Beneath the massive tympanum sculpture of the Last Judgment at the cathedral of Saint Lazare at Autun in Burgundy is a capital representing the Old Testament account of the prophet Balaam.
The episode of Balaam and the Ass is told in the book of Numbers in chapters 22-4. Moses is leading the Chosen People out of Egypt and has reached the lands of the Moabites and Midianites whose king Balak is anxious at seeing the Israelites enter his lands.
In order to prevent them he calls for Balaam, an Aramite soothsayer with the intention of placing a curse on the Israelites. The elders of the Moabites and Midianites are despatched with “rewards of divination”, to persuade Balaam to come. During the night, Balaam receives a visitation from God who forbids him to curse his Chosen Race. The elders return to Balak with the word of Balaam’s refusal. Once more Balak sends his elders to persuade the soothsayer with the promise of even greater rewards. On this occasion, Balaam ignores God’s order and sets out for the land of Moab on an ass.
This story can also be seen on several Spanish churches, notably on the left side of the south transept entrance to the cathedral of Santa Eulalia at Jaca, where it faces a capital depicting the Sacrifice of Isaac on the opposite side.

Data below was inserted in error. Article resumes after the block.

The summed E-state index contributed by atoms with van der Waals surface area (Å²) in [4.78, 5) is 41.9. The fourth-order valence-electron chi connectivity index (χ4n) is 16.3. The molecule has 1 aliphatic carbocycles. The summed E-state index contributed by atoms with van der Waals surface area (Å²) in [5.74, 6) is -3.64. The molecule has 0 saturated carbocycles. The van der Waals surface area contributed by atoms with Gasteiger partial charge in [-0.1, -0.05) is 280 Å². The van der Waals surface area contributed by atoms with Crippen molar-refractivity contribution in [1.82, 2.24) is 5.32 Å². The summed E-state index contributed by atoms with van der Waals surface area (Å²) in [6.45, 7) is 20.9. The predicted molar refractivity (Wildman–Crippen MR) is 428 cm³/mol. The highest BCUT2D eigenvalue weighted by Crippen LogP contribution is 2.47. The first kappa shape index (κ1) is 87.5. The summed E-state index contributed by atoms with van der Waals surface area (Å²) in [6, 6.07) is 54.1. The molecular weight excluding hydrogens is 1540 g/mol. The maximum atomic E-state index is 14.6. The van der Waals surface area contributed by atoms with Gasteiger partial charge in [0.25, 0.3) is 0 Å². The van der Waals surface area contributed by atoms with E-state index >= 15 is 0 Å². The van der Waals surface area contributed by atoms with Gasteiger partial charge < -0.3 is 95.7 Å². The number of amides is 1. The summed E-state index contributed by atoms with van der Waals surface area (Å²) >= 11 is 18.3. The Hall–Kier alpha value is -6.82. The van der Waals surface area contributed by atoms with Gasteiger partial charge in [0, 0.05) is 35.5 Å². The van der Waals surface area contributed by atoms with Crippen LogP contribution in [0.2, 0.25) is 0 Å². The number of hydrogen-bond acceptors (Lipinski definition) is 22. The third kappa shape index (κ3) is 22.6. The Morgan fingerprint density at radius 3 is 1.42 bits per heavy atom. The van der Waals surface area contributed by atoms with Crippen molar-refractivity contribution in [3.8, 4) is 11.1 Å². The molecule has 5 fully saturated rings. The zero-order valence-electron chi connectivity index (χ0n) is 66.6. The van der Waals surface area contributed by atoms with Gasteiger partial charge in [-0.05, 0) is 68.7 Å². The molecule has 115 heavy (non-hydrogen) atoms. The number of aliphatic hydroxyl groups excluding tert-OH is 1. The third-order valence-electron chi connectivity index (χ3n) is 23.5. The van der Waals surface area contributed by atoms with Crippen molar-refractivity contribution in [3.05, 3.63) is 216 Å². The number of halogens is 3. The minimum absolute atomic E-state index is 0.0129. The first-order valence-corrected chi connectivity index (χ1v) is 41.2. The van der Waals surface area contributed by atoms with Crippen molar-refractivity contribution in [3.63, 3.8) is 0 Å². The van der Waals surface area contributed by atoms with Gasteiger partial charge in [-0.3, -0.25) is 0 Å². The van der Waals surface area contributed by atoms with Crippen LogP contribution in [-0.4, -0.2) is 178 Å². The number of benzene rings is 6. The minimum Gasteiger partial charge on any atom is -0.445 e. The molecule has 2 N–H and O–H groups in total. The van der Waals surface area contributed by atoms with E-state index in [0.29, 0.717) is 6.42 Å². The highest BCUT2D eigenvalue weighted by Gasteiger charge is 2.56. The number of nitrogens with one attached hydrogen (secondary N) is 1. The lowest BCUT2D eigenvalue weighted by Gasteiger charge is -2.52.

Along the journey, Balaam is unable to see when an angel appears with a sword barring the way. The ass, however can and to Balaam frustration, refuses to go forward.
This occurs three times after which the ass, given the power of speech, proclaims that there is reason in his refusal to carry his master on. Balaam’s eyes are now opened for him to see the angel barring the way and he kneels, face to the ground.
The angel advises Balaam to continue on his way but to do his bidding only. When Balaam arrives at Moab, the king takes him to a high place overlooking the Israelites. Balaam tells Balak to build seven altars and on each to make a burnt offering of a bullock and a ram. However, when the time is come for Balaam to perform his curse he is obliged to speak the word of God and cannot pronounce the hoped for malediction.
This is repeated three times and on each occasion, Balaam gives Balak a prophetic parable which proclaims Israel as God’s Chosen Race and their future triumph.
The final prophecy declares that a Star would come from the hand of Jacob and a Sceptre rise out of Israel. The Sceptre would destroy Israel’s enemies and the Star would be one “that shall have dominion”.
The juxtaposition of the capitals of Balaam and the Sacrifice of Isaac on the south porch at Jaca is worthy of note. Both of these Old Testament stories contain narratives seen to link prophecies of the future coming of Christ with the historical progress of God’s Chosen People. The Hebrews of the Old Testament were now become the Christians of medieval Europe.
In the case of the story of Balaam the future appearance of Christ is represented by the star issuing from the hand of Jacob, the father of David whose descendant was Christ. The Sceptre promised in Balaam’s final prophecy was symbolic of God’s undertaking to accord victory to his Chosen People and conflict between the Hebrews and Moabites was superimposed onto the Christian conflict with the Moors. Balaam’s failure to fulfil king Balak’s wish to curse the Hebrews a sign of God’s continuing promise to protect his Chosen.